Datta continued, “Many of the children had never even heard about Mandela. Yet, I was pleased to note that by the end of the program, quite a few of them took his message “Education is the most powerful weapon which you can use to change the world” to be the most meaningful, and also discussed how they can start by bringing positive change in their own schools.”

Dr. Julius Adekunle, a professor of History, said, “”Nelson Mandela had an undying quest for equality and freedom. He fought the Apartheid with his life. He is an unforgettable charismatic political leader, held in high esteem all over the world. He has left challenging legacies for world political leaders.”

Datta said, “This past week, some of my students and friends reflected on how South Africa’s discriminatory policies and violation of human rights had stirred both Gandhi and Mandela. The work of these, and other larger than life luminaries teach us that through our diverse backgrounds, national identities, and other apparent differences, the fundamental truths about equality, human rights, justice, and love are attributes that unite us as human beings. They give us our moral compass, and how we need to stand up for these values and principles and address them whenever and wherever they are transgressed.

Datta continued, “While all of these, and other leaders provide inspiration, I think Nelson Mandela will stand out for me personally for three things in particular. First, after serving an unfair and unjust sentence for 27 years, he came out of prison smiling, forgiving his adversaries, and enabling healing through reconciliation. Second, he voluntarily left the Presidency after serving one term, paving the path for new leadership and continuing his work of healing. Finally, I witnessed, as a college student, how universities across the United States and the world protested the apartheid regime’s actions. Despite our diverse identities, we felt and shared the pain of Mandela’s imprisonment and rejoiced at his freedom. I think that deep down, my soul, shaped by such inspiration, is sending Madiba a silent prayer for teaching me such fortitude and forgiveness. I can never be like him, but I can try.”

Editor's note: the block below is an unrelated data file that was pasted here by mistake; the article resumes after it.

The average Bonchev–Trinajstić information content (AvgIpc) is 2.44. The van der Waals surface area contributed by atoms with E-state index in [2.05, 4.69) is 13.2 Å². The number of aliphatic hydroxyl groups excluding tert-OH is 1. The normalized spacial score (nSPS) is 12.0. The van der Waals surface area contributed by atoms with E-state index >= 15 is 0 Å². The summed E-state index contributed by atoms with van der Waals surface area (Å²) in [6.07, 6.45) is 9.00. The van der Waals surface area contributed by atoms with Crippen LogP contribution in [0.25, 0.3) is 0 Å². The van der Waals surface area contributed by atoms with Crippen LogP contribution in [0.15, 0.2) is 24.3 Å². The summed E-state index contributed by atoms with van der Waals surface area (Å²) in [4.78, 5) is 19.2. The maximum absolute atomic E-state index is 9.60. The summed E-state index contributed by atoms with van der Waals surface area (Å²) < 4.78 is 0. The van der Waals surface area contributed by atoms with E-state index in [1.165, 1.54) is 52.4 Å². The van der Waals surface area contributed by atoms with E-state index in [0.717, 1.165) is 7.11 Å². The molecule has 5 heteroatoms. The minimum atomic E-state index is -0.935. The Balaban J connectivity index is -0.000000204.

PHOTO TAKEN from audaureachumba.com